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Sandy Srinivas, MD


Precision Radiation Technique for Prostate Cancer May Reduce Short-Term Toxicity

By: Amanda E. Ruffino, BA
Posted: Friday, September 15, 2023

Jonathan E. Leeman, MD, of Dana‐Farber Cancer Institute/Brigham and Women’s Hospital, Harvard Medical School, Boston, and colleagues have shed light on the potential benefits of MR-guided daily adaptive stereotactic body radiotherapy (SBRT), a high-tech solution with precision dose-delivery capabilities. In a comprehensive meta-analysis, the investigators compared the acute toxicity rates of MR-guided daily adaptive SBRT with conventional CT-guided SBRT for prostate cancer. Their findings, published in the journal Cancer, indicate that patients undergoing MR-guided daily adaptive SBRT may potentially experience fewer debilitating adverse effects, leading to an improved quality of life during and after treatment.

“The study is the first to directly evaluate the benefits of MR-guided adaptive prostate radiation in comparison to another more standard and conventional form of radiation, and it provides support for use of this treatment in the management of prostate cancer,” said Dr. Leeman in a press release.

After analyzing 29 prospective trials encompassing 2,547 patients, the investigators revealed that MR-guided daily adaptive SBRT significantly reduced the risk of acute genitourinary and gastrointestinal toxicities compared with CT-SBRT. Specifically, the risk of severe urinary side effects was reduced by 44%, and the incidence of bowel-related complications dropped by 60%.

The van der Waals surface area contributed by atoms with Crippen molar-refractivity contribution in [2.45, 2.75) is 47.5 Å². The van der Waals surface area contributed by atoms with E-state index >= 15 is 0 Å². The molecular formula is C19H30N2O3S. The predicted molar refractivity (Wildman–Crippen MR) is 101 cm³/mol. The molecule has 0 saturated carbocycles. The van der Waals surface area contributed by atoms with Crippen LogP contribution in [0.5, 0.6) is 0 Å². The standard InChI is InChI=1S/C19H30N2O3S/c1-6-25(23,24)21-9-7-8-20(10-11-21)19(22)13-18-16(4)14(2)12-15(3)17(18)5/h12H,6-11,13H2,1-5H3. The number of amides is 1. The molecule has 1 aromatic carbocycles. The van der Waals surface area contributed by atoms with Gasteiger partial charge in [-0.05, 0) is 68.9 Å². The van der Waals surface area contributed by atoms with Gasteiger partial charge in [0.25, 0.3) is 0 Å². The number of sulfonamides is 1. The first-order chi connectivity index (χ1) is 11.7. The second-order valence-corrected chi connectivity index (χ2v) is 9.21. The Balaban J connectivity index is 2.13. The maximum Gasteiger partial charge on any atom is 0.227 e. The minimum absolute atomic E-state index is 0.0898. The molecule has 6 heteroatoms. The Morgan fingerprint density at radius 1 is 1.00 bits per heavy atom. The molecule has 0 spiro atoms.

In addition, the investigators noted that MR-guided daily adaptive SBRT may enable more accurate and adaptive radiation delivery, thus possibly mitigating the negative impacts on surrounding tissues. The meta-analysis employed both random-effects and fixed-effects models to estimate pooled toxicity rates, with meta-regression further affirming the superior safety profile of MR-guided daily adaptive SBRT. Odds ratios for acute genitourinary and gastrointestinal toxicities favoring MR-guided daily adaptive SBRT over CT-SBRT were 0.56 and 0.40, respectively. These findings indicate a statistically significant reduction in toxicity risk with the innovative MR-guided daily adaptive SBRT approach. Further research with extended follow-up is warranted to fully understand the scope of the advantages of this radiotherapeutic strategy.

Disclosure: For full disclosures of study authors, visit

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